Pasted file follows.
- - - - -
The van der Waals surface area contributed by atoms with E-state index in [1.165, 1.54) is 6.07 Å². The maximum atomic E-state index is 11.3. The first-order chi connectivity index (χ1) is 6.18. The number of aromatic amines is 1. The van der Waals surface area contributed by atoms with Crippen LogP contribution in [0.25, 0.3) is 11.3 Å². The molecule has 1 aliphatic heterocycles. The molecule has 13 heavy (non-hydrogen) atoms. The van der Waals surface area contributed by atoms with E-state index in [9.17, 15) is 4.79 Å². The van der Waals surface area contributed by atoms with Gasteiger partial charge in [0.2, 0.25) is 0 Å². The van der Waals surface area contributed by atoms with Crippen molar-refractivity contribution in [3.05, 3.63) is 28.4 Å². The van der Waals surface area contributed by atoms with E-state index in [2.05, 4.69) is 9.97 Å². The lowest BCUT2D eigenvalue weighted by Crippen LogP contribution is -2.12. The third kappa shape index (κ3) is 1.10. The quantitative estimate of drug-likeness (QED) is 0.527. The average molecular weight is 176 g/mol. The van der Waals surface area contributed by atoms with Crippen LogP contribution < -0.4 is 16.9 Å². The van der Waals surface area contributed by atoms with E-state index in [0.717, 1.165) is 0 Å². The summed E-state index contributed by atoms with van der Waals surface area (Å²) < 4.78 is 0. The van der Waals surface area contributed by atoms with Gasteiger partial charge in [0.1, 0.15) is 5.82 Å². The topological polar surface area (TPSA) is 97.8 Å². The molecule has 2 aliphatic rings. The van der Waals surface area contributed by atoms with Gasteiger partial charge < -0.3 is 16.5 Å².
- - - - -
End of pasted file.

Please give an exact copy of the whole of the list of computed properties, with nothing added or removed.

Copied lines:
The van der Waals surface area contributed by atoms with E-state index in [1.165, 1.54) is 6.07 Å². The maximum atomic E-state index is 11.3. The first-order chi connectivity index (χ1) is 6.18. The number of aromatic amines is 1. The van der Waals surface area contributed by atoms with Crippen LogP contribution in [0.25, 0.3) is 11.3 Å². The molecule has 1 aliphatic heterocycles. The molecule has 13 heavy (non-hydrogen) atoms. The van der Waals surface area contributed by atoms with E-state index in [9.17, 15) is 4.79 Å². The van der Waals surface area contributed by atoms with Gasteiger partial charge in [0.2, 0.25) is 0 Å². The van der Waals surface area contributed by atoms with Crippen molar-refractivity contribution in [3.05, 3.63) is 28.4 Å². The van der Waals surface area contributed by atoms with E-state index in [2.05, 4.69) is 9.97 Å². The lowest BCUT2D eigenvalue weighted by Crippen LogP contribution is -2.12. The third kappa shape index (κ3) is 1.10. The quantitative estimate of drug-likeness (QED) is 0.527. The average molecular weight is 176 g/mol. The van der Waals surface area contributed by atoms with Crippen LogP contribution < -0.4 is 16.9 Å². The van der Waals surface area contributed by atoms with E-state index in [0.717, 1.165) is 0 Å². The summed E-state index contributed by atoms with van der Waals surface area (Å²) < 4.78 is 0. The van der Waals surface area contributed by atoms with Gasteiger partial charge in [0.1, 0.15) is 5.82 Å². The topological polar surface area (TPSA) is 97.8 Å². The molecule has 2 aliphatic rings. The van der Waals surface area contributed by atoms with Gasteiger partial charge < -0.3 is 16.5 Å².